Most of all, on our long, fast test drive, the Abingdon felt complete, both structurally and as a package. Everything matches in feel, which isn't always the case with conversions like this, and it feels strong too. The B shell is a tough 'un, its strength coming from the triple-section sills and deep transmission tunnel, but Frontline commissioned a unique set of modifications to the British Motor Heritage E-coated bodyshell, moving the bulkhead rearwards to allow better engine placement for weight distribution, new suspension mounts (though Frontline's suspension conversions can be bought as bolt-on kits too), seam-welding and strengthening in key places. To that the company adds a raft of soundproofing, followed by an interior that feels appropriate to a B but several notches above the standard specification, beautifully trimmed in-house at Frontline's recently expanded HQ, with options of leather or alcantara throughout. Electric windows, central locking, Xenon headlights and high-spec stereo come as standard, while air-con, heated seats, heated 'screen, built-in sat-nav and more are options.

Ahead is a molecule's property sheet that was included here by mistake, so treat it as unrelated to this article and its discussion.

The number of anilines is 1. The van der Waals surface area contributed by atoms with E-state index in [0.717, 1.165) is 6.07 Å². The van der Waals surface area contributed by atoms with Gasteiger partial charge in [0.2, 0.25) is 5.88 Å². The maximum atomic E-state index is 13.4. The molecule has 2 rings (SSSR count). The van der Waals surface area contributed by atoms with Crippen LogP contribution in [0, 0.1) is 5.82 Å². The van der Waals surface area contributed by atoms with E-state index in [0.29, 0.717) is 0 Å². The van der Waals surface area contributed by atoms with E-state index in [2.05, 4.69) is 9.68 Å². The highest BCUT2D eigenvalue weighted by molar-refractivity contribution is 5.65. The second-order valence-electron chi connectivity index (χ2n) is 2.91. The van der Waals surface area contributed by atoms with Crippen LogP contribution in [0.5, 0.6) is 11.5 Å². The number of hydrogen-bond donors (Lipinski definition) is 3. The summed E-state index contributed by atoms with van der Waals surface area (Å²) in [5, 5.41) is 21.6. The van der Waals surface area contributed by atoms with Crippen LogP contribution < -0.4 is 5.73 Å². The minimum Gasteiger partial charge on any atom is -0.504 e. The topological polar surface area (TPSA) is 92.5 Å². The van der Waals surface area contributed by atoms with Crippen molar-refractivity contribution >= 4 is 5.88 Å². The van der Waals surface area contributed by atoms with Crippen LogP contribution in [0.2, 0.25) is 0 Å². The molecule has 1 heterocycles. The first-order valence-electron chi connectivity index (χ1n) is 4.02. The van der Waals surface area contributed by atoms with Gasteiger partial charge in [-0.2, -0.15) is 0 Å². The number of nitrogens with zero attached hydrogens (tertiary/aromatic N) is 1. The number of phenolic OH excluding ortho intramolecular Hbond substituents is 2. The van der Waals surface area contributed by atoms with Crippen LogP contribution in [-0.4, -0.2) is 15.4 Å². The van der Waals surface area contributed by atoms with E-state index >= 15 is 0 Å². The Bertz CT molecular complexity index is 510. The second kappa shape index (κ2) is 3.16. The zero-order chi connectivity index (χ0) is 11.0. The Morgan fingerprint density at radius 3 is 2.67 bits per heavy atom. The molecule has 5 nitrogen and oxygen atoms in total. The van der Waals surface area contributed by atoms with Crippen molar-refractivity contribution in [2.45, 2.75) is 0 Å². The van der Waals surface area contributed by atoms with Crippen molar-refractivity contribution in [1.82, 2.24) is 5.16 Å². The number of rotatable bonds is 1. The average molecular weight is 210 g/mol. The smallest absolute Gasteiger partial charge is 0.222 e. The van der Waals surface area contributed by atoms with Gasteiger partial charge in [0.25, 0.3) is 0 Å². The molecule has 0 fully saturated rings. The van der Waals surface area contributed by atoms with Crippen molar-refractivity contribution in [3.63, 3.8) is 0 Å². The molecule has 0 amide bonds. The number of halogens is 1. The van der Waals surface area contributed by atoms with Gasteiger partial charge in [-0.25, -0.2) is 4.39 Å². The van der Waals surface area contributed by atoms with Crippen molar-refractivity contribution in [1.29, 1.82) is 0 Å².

Sensibly, Frontline has left the external appearance more or less standard (save for those lovely Dunlop alloys), though there are three hood choices, ranging from a high-quality version of the original through to the Speedster look you see here, which gives a longer, cleaner rear deck, uncluttered by hood fixings – the rear edge of the hood on this version cleverly clips into the leading edge of the bootlid channel.
So, £80,000 for an MGB? Of course it doesn't really make sense, but it's clear to see where the money goes, and if you're after something useable, fast and utterly reliable, then it's one hell of an option. One customer has traded-in a recent 911 for an Abingdon – and we can see why.
FRONTLINE MGB ‘ABINGDON’ ROADSTER
Engine 2488cc four-cylinder, billet crank and rods, DOHC, 16-valve, 50mm direct-to-head throttle bodies, Omex management
Power 304bhp @ 6800rpm
Torque 241lb ft @ 5200rpm
Transmission Six-speed manual, rear-wheel drive, LSD
Steering EPAS rack and pinion
Suspension Front: alloy uprights, tubular wishbones, coilovers. Rear: six-link live axle, coilovers
Brakes Front: vented discs, four-piston calipers. Rear: solid discs, two-piston calipers Weight 897kg Performance Top speed 160mph, 0-60mph 3.8sec